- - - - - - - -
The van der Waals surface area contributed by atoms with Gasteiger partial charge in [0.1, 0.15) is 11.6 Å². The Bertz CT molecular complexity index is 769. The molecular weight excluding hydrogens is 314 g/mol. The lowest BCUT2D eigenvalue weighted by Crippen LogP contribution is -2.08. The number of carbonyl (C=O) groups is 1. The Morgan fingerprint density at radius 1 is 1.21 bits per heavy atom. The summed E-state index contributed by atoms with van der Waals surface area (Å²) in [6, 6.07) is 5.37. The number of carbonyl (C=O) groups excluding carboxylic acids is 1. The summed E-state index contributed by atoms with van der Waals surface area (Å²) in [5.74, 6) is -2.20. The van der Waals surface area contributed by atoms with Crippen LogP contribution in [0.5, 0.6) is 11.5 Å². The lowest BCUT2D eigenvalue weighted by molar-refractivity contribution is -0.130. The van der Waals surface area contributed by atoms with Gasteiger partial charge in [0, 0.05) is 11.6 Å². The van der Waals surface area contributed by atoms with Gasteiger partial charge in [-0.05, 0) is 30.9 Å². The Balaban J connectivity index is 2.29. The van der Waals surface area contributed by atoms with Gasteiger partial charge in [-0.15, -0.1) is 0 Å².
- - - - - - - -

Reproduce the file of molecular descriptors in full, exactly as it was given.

The van der Waals surface area contributed by atoms with Gasteiger partial charge in [0.1, 0.15) is 11.6 Å². The Bertz CT molecular complexity index is 769. The molecular weight excluding hydrogens is 314 g/mol. The lowest BCUT2D eigenvalue weighted by Crippen LogP contribution is -2.08. The number of carbonyl (C=O) groups is 1. The Morgan fingerprint density at radius 1 is 1.21 bits per heavy atom. The summed E-state index contributed by atoms with van der Waals surface area (Å²) in [6, 6.07) is 5.37. The number of carbonyl (C=O) groups excluding carboxylic acids is 1. The summed E-state index contributed by atoms with van der Waals surface area (Å²) in [5.74, 6) is -2.20. The van der Waals surface area contributed by atoms with Crippen LogP contribution in [0.5, 0.6) is 11.5 Å². The lowest BCUT2D eigenvalue weighted by molar-refractivity contribution is -0.130. The van der Waals surface area contributed by atoms with Gasteiger partial charge in [0, 0.05) is 11.6 Å². The van der Waals surface area contributed by atoms with Gasteiger partial charge in [-0.05, 0) is 30.9 Å². The Balaban J connectivity index is 2.29. The van der Waals surface area contributed by atoms with Gasteiger partial charge in [-0.15, -0.1) is 0 Å².